Spend the morning at an art museum, the afternoon on a wine trail and the evening at a live theater performance or musical concert. While this sounds like an experience one typically might find in Northern California, it also is a day that easily can be enjoyed in Western Arkansas.
Outdoor recreation might be the main draw that attracts visitors to Western Arkansas for the first time, but it is the urban touches sprinkled throughout the rural beauty that surprises many visitors, as well as some locals.
“We have people from other parts of Arkansas who come here and say, ‘Wow, what have I been missing? I can’t believe all this is here,’ ” says Audrey House, owner of Chateau Aux Arc Vineyards & Winery in Altus. “This area is really becoming a destination.”
Enjoy A Wine Find
Long before the emergence of California’s Napa Valley, Arkansas was one of the top wine-producing states in the U.S. Wine making in Western Arkansas dates to the 1870s, and just before Prohibition began in 1920 more than 150 wineries operated throughout the state.
Today, the official Arkansas Wine Trail makes stops at 15 vineyards and wineries, including seven located in Western Arkansas. A half-dozen of those are grouped within an 8-mile stretch of Highway 186 just off I-40. They are Chateau Aux Arc, Dionysus Wine & Brew, Mount Bethel Winery, Post Winery, Neumeier Winery and Wiederkehr Wine Cellars. In addition, Cowie Wine Cellars & Vineyards is 23 miles away in Paris.
House says more than 200 grape varieties are grown in Western Arkansas, though the most popular is Cynthiana. It was named the official state grape in 2009 and is used to produce what House calls “the Cabernet of the Ozarks.”
“You can become a wine connoisseur with a one-day trip on our trail,” says House, who serves as president of the Arkansas Association of Grape Growers. “You can taste over 100 wines and become somewhat of an expert in a short amount of time. And instead of having to go to Napa Valley or France, it’s right here in our backyard.”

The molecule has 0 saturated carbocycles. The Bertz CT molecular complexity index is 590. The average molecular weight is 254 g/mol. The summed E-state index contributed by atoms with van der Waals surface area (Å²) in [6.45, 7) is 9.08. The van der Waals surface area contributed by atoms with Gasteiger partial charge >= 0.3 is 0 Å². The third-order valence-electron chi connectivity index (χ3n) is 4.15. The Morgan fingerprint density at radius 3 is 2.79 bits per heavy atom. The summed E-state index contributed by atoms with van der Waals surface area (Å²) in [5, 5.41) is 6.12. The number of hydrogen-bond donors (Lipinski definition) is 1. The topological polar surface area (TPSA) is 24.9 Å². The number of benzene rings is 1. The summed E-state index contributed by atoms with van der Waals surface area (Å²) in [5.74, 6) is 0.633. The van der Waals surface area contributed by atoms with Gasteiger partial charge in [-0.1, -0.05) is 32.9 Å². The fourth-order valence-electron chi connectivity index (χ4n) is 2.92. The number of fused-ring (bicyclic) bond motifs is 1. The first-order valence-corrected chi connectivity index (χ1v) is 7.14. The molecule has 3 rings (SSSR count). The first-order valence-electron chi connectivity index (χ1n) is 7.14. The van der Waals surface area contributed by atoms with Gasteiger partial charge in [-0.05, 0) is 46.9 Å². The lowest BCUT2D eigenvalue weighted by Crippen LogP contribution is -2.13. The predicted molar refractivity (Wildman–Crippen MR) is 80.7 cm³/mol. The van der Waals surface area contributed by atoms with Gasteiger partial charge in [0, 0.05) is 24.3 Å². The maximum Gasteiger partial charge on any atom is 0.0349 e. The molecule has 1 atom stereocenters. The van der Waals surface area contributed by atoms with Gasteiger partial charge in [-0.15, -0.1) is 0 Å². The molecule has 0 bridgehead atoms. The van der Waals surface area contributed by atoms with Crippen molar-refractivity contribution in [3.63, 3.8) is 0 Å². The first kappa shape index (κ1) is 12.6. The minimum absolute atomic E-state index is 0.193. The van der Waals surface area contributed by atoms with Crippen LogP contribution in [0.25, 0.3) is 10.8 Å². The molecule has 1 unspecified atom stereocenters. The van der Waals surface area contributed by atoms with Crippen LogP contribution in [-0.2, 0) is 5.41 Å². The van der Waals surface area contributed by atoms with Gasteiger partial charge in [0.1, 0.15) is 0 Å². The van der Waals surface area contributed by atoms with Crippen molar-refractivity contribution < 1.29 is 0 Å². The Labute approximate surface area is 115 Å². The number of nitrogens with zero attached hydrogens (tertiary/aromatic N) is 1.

The region also has developed a thirst for craft brewing, with a number of microbreweries opening up. In Paris, Prestenrose Farm & Brewing operates a small-batch artisan brewery with a wide variety of southern heirloom vegetables grown on a certified organic farm. Fort Smith's roster of craft brewers includes Fort Smith Brewing Co. in the Chaffee Crossing development.
Plenty of Good Seats
Performance venues are also on the entertainment menu in Western Arkansas. Nearly every small town in the region has some sort of facility devoted to arts, music and theater. They include the King Opera House, Alma Performing Arts Center, Van Buren Performing Arts Center, Breedlove Auditorium, ArcBest Convention Center, Bell Park Amphitheater, Riverfront Amphitheater, Fort Smith Little Theatre, Chaffee Crossing Amphitheater, UAFS Amphitheater, and the Greenwood Performing Arts Center.
One of the oldest venues in the region is the Ouachita Little Theatre, which opened in 1923 in the town of Mena. Despite operating with a volunteer cast and orchestra in a city of less than 6,000 people, OLT holds multiple theatric performances every year (along with concerts and movies), ranging from such serious works as Hamlet to lighthearted musicals like Mary Poppins. There also is a Junior Theater that puts on shows twice a year, and in the fall, the theater is home base for the Ouachita Arts Celebration.
“For a town of less than 6,000 folks, we’re proud of what we’ve been able to do.” says OLT President Rudi Timmerman.
Art is easy to find in Fort Smith. That’s partly because of the annual Unexpected Festival, when artists from as far away as New York City and Europe descend upon the town and paint large murals on the sides of historic downtown buildings.
In addition, the Fort Smith Regional Arts Museum holds several traveling exhibits each year featuring the works of famous artists (the 2016 program included pieces by Andy Warhol), as well as regular art workshops and children’s classes.
And for those seeking late-night entertainment, Fort Smith has a lively downtown music scene. A toe-tapping good time can be found at such hotspots as Hero’s, The Sound Room and Wishbones.
“When you tie in the urban quality of life with the outdoor recreation, you have the complete package in Western Arkansas,” says Joe David Rice, state tourism director. “There’s just a really good balance in that part of the state.”